Computer Camps designed for the novice and budding expert including everything from programming to designing video games.

School for Field Studies

The School for Field Studies offers summer programs and semester programs in Australia, British Columbia, Baja Mexico, the Caribbean, Africa, and Costa Rica. These programs focus on environmental issues.

Putney Programs offer students programs in community service, global action, language learning cultural explorations and more offered in US and the world.

Overscheduling: Are Idle Hands Really the Hands of the Devil
February 6th, 2008

This month our high school’s PTA book club is reading Revolution in the Bleachers by Regan McMahon. The cover’s tag line is “How Parents Can Take Back Family Life in a World Gone Crazy Over Youth Sports”. We’ve all been there, done that and got the t-shirts from 15 different teams. Some try explain away the phenomenon as parents wanting their kids to get a scholarship to college. But NCAA reports that fewer than 1% of all high school athletes get college scholarships. Is all that’s necessary then to send the parents to the NCAA website? There’s more to it than paying for college.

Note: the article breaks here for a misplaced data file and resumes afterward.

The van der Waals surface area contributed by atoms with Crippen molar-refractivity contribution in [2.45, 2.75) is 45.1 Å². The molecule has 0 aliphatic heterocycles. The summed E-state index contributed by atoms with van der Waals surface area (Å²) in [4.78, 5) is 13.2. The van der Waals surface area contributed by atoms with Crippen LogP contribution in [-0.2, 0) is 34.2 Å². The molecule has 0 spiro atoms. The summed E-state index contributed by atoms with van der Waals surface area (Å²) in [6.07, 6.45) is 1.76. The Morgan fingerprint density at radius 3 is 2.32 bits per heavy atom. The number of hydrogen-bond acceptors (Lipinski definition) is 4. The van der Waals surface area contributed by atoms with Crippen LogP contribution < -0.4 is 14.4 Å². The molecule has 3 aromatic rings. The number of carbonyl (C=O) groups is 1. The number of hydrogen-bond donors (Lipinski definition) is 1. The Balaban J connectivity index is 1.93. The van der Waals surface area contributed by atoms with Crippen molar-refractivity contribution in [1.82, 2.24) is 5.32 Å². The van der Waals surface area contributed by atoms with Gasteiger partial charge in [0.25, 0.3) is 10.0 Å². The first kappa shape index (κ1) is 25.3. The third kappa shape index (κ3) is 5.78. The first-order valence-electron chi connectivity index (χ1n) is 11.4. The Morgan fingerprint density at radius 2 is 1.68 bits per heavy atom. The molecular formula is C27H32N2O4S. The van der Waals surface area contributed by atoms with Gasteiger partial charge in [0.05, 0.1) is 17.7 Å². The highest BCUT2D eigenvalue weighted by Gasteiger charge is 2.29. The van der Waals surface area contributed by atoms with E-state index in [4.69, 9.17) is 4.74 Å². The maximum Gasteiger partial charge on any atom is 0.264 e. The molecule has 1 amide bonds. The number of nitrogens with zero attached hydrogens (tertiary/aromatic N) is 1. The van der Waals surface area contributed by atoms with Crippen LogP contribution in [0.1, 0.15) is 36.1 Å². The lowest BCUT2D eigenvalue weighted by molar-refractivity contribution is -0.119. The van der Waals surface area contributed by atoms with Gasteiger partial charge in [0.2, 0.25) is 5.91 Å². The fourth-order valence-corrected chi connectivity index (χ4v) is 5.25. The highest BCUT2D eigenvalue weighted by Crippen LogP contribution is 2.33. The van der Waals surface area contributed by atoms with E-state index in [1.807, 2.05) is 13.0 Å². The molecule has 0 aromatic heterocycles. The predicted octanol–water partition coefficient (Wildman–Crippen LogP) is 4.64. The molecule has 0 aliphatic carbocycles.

Sports are much more than simply opportunities for kids to have fun with other kids as in the past. Forty years ago kids walked to a vacant lot found some abandoned cardboard for bases, divided into teams and played a game of baseball lasting all afternoon with neighborhood kids dropping in and out throughout the game. I remember going on bike rides with no particular destination in mind exploring new places. I’m quick to admit my kids (aged 26, 24, 21) didn’t have time to do much of that kind of thing. They were busy with sports, art, music and scouts..oh yes and school work and school activities.

Upon reflection, I would say publicly that I wanted them to have a chance to try all these different things, but really I did it because I didn’t like the alternative. In a world with 90% of the kids scheduled to the hilt who would be left to go on a bike ride with my kid or where would he find enough kids to play baseball if there even were a vacant lot not already reserved for little league. Maybe my problem is I really believed “idle hands are the hands of the devil”. In our town the devil was “hanging out on Foothill Blvd”. Think of the comfort I had knowing every scheduled activity had adult supervision, rules for safety and lots of parents watching–what a relief!